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Bed Rest
Exercise
Cardiac Output
Oxygen
Acetylene
Cardiovascular System
Stroke Volume
Ventilation
Comorbidity
Gases

Keywords

  • Arteriovenous oxygen difference
  • Cardiac output
  • Longitudinal
  • Maximal oxygen uptake

ASJC Scopus subject areas

  • Aging
  • Geriatrics and Gerontology
  • Medicine(all)

Cite this

@article{ca7bbe3b5d9c4f66ade9c6137b7ee424,
title = "A forty-year follow-up of the Dallas Bed Rest and Training Study: The effect of age on the cardiovascular response to exercise in men",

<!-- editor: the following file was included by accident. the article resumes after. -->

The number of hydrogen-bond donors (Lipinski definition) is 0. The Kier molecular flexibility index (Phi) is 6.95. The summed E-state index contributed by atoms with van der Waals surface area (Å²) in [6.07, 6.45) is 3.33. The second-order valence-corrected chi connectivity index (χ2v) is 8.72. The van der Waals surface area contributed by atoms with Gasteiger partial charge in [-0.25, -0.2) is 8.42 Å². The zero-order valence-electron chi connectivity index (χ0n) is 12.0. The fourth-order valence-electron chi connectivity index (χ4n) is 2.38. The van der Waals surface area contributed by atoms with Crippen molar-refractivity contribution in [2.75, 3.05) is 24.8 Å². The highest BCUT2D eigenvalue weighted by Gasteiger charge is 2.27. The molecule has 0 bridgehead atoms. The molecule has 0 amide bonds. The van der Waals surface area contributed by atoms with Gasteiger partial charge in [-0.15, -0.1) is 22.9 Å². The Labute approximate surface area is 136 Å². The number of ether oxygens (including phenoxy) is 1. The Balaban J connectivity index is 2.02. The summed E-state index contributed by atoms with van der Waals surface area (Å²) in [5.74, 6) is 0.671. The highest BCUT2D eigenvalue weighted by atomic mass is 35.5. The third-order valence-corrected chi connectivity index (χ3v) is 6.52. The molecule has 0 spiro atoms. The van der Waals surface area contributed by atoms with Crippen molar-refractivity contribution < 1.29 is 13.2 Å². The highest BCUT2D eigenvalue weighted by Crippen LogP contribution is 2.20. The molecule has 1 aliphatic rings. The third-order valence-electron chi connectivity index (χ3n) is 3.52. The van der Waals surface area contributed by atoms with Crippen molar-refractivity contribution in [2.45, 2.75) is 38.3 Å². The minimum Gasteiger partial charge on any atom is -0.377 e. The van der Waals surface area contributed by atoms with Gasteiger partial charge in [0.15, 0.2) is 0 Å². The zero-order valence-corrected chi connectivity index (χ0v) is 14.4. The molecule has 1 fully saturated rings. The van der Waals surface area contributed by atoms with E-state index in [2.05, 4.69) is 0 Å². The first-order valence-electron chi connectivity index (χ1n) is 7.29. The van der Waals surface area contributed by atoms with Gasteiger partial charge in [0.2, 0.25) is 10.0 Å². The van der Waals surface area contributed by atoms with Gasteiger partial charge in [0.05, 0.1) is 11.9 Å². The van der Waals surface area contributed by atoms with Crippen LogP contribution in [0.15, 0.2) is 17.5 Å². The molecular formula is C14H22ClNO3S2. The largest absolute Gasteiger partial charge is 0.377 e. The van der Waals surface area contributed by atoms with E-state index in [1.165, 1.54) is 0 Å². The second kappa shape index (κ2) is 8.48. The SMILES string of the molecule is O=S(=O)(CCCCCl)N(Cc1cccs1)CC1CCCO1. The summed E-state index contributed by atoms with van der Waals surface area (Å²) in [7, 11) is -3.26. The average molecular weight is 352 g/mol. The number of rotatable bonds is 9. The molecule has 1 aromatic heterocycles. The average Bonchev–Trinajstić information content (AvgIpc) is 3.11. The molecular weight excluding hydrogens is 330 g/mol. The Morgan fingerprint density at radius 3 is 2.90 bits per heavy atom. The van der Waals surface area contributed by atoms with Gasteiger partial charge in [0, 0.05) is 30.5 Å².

abstract = "Background. In 1966, five 20-year-old men underwent a comprehensive physiological evaluation of the capacity for adaptation of the cardiovascular system in response to 3 weeks of bed rest and 8 weeks of heavy endurance training; these same participants were reevaluated before and after training at the age of 50. The aim of the present study was to reexamine these same men 40 years following the original assessments. Methods and Results. In all three studies, minute ventilation and expired gases were analyzed during exercise testing with Douglas bag collection. Cardiac output (CO) was determined using the acetylene rebreathing technique. Compared with the original 30-year interval, the decline in maximal oxygen uptake (VO2max) (-11{\%} vs -25{\%}), maximal CO (+6{\%} vs -11{\%}), and maximal stroke volume (+10{\%} vs -10{\%}) were greater between 50 and 60 years of age. The annualized decline in VO 2max (55 mL/min/y) between ages 50 and 60 was approximately fourfold higher than the decline between 20 and 50 years (12 mL/min/y). Conclusions. In the original five participants of the Dallas Bed Rest and Training Study, VO2max declined after 40 years of living due to a balanced decrease in central and peripheral determinants of oxygen uptake. The rate of decline in VO2max and its components accelerated after the age of 50 years secondary to age and clinical comorbidities. The net proportional decline in VO2max for a period of 40 years of life was comparable with that experienced after 3 weeks of strict bed rest at the age of 20 (27{\%} vs 26{\%}, respectively).",